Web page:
Data Type Level 1 Level 2 Level 3 Level 4

SNP array data from > 500K single nucleotide polymorphisms (SNPs)

(e.g., GWAS data)

  • .CEL
  • .TXT
  • .IDAT

Note: submission of .IDAT files for human sample data will be decided on a case-by-case basis

N/A .TXT .TXT

DNA sequence data from < 100 genes or regions of interest

(e.g., targeted sequencing)

N/A .BAM

Arrays:

  • .TXT

NGS:

  • .MAF
  • .VCF 
  • .PED
.TXT

DNA sequence data from ≥ 100 genes, regions of interest

(e.g., targeted sequencing, whole exome sequencing, whole genome sequencing)

N/A .BAM

Arrays:

  • .TXT

NGS:

  • .MAF 
  • .VCF
  • .PED
.TXT

RNA sequencing (RNA-seq) data

(e.g., transcriptomic and targeting RNAseq data)

  • .FASTQ
  • .SFF
  • .HDFS
  • Complete genomics native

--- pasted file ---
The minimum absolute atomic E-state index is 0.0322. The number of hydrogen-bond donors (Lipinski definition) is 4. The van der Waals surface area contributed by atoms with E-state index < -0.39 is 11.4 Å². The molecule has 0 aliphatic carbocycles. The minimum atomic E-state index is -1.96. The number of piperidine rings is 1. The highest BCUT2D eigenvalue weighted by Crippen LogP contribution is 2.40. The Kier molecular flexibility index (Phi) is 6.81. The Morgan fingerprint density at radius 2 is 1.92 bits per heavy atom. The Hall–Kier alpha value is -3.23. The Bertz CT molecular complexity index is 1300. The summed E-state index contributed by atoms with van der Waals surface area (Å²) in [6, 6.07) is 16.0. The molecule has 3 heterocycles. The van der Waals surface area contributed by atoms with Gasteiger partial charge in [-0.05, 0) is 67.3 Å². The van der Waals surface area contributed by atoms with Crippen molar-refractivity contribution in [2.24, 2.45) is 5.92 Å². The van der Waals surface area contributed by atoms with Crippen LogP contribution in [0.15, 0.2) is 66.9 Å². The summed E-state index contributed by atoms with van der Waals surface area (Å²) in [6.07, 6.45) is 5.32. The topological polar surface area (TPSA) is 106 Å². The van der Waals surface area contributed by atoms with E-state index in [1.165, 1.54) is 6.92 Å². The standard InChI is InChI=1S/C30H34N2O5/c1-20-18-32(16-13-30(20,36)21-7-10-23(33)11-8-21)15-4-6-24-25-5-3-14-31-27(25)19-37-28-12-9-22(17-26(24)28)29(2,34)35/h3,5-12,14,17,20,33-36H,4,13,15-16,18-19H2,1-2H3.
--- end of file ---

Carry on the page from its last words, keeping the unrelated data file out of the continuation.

Note: required for human sample data only
 

N/A

Arrays:

  • .TXT

NGS:

  • .WIG
  • .TXT
.TXT

Genome-wide DNA methylation data

(e.g., bisulfite sequencing data)

N/A .BAM

Arrays:

  • .TXT

NGS:

  • .MAF
  • .VCF
  • .TXT
  • .BED
 

Genome-wide chromatin immunoprecipitation sequencing (ChIP-seq) data

(e.g., transcription factor ChIP-seq, histone modification ChIP-seq)

N/A .BAM

Arrays:

  • .TXT

NGS:

  • .WIG
  • .TXT 
  • .BED
.TXT

Metagenome (or microbiome) sequencing data

(e.g., 16S rRNA sequencing, shotgun metagenomics, whole-genome microbial sequencing)

N/A .BAM

NGS:

  • .WIG
  • .TXT
.TXT

Metatranscriptome sequencing data

(e.g., microbial/microbiome transcriptomics)

N/A .BAM

NGS:

  • .WIG
  • .TXT
.TXT
Metadata

Study metadata and annotations necessary to reproduce any published table or analysis must be included with genomic data submissions. In particular, data pertinent to the interpretation of genomic data are expected to be shared such as:

  • associated phenotype data (e.g., clinical information)
  • exposure data, relevant metadata
  • descriptive information (e.g., protocols or methodologies used)

NIH/NCI Genomic Data Repositories Help Resources